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I'm having a strange issue so I will try to explain as fully and succintly as possible.

OS: Windows 7 Professional 64-bit

I have a cloned image of a PC. (GPT Partitioned disk, Made using Ghost) I have created a disk from that image, and installed it into an identical machine.

I was getting an error saying:

Boot Device Not found (3F0)

So through googling and trial and error I discovered that the partitions had been re-named after cloning. I then discovered that I could delete some registry keys on the imaged machine to prevent the image having different drive letters, then replace them after imaging. I remade the image, but still the drive letters were incorrect.

I plugged the Cloned HDD into another sacrificial machine, and manually changed the drive lettering on the cloned HDD using disk management and DISKPART. Also using BCDEDIT.

Still this didn't work.

I have now created a bootable USB with a Windows 7 64-bit system repair ISO.

I ran the following commands via the repair disk command line:

bootrec /FixBoot
bootrec /FixMBR
bootrec /rebuildBCD
bootrec /ScanOS

The OS Scan discovered one Windows installation, although this was on disk E: which is strange since i had renamed the HDD to C: It seems the USB has taken that drive letter upon insertion.

So I restarted the machine, and lo and behold, the hdd boots perfectly, all software etc. is there. Great!

I then remove the USB and restart the machine to test. I am then greeted by the familiar error:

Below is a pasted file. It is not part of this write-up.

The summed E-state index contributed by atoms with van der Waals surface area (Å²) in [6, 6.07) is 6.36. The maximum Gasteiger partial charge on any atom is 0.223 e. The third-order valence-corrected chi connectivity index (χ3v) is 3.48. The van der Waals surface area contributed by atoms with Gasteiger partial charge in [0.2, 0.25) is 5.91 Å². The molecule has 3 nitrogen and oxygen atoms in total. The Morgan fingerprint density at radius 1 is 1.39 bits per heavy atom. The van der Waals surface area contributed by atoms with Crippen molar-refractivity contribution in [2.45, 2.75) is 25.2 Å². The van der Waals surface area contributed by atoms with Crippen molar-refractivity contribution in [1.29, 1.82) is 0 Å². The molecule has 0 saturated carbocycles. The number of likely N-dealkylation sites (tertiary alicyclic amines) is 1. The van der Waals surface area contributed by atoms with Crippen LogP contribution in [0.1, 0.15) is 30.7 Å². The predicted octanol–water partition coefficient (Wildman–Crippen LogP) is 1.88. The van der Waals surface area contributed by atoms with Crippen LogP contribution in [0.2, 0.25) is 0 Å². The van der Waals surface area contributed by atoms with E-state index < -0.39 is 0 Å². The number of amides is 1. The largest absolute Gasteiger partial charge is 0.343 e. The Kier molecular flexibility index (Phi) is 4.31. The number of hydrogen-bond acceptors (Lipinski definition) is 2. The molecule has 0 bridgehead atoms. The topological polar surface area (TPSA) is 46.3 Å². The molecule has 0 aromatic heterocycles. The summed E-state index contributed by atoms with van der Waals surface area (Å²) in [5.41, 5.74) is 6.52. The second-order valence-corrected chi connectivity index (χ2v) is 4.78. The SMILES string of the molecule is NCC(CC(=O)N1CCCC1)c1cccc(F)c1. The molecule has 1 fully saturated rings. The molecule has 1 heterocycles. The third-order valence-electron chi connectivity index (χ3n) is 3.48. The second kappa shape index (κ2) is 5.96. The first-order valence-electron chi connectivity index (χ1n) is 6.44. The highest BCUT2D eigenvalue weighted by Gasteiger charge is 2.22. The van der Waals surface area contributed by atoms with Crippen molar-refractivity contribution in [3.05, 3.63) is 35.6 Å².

Boot device not found 3F0

I re insert the USB and restart. The machine immediately boots into the windows installation on the cloned HDD.

Am I somehow creating the boot records on this usb instead of my hdd? How do i go about changing where the bootrec goes?

(I have tried to run bootrec after running cd /d E:, Which is where the repair USB places my files, but this didn't work)

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First and foremost, I always recommend utilizing the native imaging tools included in Windows, not 3rd party programs like Ghost, Acronis, etc. Windows <7 utilizes ImageX, Windows >8 utilizes DISM to capture an ESD (Windows partition only) or a WIM (any partition), as doing so prevents many of the problems users experience, as it's not disk/partition dependent.

Your issue is caused by Windows 7, as Windows 7 does not allow for the boot volume to reside on a GPT partitioned disk.

  • > Your issue is caused by Windows 7, as Windows 7 does not allow for the boot volume to reside on a GPT partitioned disk See I thought this also, but the native machine is GPT Partitioned – Thom G Jun 9 '17 at 6:59
  • That's how Windows 7 has always operated... Is the PC that was imaged running Windows 7 in a VM (for example via VMware Workstation)? If it's not, the only other way it could be running Windows 7 with the system partition on a disk with a GPT partition table is if the Boot Volume is placed on a separate HDD with MBR (via a secondary HDD, helper SSD/USB drive that has an MBR partition table and with the boot volume for Windows 7 on residing on it). The boot volume is not the OS partition, but the 300 - 512MByte partition before the OS partition. – JW0914 Jun 10 '17 at 1:14
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Use a windows 7 dvd to boot on and never plug the usb. After dvd boot it will wait to stary windows installation.

Select system repair on the left bottom side of installation screen then select boot repair / startup recovery option.

This can fix this issue

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